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The United States Intelligence Board, 28 April 1965

The Bureau of Intelligence and Research (INR) is an intelligence bureau in the U.S. State Department tasked with analyzing information. Originally founded as the Research and Analysis Branch of the Office of Strategic Services, it was transferred to the State Department at the end of World War II. The Bureau of Intelligence and Research is part of the United States Intelligence Community, of which there are 16 branches. The current number of employees and its budget is classified. The Bureau is headed by the Assistant Secretary of State for Intelligence and Research.

In July 2004, the United States Senate Select Committee on Intelligence issued a scathing report on prewar intelligence on Iraq. INR was spared the poor performance review that most other intelligence agencies received, and the panel specifically endorsed the dissent that INR inserted into the National Intelligence Estimate of 2002. The bureau is being studied as a positive example, as Congress debates how to best reform U.S. intelligence agencies in the wake of the 2003 invasion of Iraq.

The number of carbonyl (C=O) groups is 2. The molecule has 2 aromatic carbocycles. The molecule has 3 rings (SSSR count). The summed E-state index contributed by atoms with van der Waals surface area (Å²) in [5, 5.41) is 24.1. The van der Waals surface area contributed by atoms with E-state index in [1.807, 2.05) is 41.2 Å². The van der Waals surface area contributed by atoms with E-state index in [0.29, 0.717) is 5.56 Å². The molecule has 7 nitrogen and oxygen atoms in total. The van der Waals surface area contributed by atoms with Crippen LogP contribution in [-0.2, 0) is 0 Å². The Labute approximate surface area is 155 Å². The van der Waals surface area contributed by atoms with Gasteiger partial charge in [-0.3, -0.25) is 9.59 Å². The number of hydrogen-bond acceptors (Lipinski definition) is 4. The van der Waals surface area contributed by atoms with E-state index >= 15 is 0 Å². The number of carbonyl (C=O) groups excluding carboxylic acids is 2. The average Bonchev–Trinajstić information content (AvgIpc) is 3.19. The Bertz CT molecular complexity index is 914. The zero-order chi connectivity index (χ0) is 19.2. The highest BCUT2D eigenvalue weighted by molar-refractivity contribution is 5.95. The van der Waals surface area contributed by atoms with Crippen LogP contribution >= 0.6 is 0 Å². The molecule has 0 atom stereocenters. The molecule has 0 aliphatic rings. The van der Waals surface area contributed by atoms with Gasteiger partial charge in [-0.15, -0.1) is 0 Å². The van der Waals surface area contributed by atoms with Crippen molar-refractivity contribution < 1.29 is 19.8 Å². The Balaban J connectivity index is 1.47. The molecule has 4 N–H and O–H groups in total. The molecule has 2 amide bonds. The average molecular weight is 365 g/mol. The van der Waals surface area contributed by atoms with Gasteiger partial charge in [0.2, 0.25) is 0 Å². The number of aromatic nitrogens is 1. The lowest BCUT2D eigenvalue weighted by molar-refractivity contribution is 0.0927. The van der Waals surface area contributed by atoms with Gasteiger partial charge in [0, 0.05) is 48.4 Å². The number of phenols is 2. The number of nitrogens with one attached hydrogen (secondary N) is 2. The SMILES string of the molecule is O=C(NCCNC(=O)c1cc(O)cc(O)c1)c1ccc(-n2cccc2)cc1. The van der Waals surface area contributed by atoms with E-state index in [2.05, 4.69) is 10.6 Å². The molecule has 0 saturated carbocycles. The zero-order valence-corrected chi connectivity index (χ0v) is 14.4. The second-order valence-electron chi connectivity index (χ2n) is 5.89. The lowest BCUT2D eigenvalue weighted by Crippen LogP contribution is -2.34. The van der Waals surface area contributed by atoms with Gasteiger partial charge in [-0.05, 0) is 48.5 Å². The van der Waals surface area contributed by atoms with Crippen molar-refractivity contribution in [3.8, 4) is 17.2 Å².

In May 2004, the National Security Archive released a secretive 1969 report on the Vietnam War commissioned by the White House and executed by INR, then led by Thomas Hughes. Highly critical of the current strategy in Vietnam and highly revealing of the political atmosphere in the White House itself, this declassified document has recently highlighted parallels between the situation in Vietnam at the time and the current war in Iraq.

In June 2009, the FBI arrested former INR employee Walter Kendall Myers on charges of serving as an illegal agent of the Cuban government for nearly 30 years and conspiring to provide classified U.S. information to the Cuban government. Myers’ arrest was the culmination of a 3-year joint FBI/Department of State Diplomatic Security investigation. Myers worked in the INR from 2000 until October 2007.[1]

On October 23, 2009, President Obama nominated Philip S. Goldberg to be the Assistant Secretary of State for Intelligence and Research.

Notes

  1. ^ http://www.state.gov/r/pa/prs/ps/2009/06a/124404.htm

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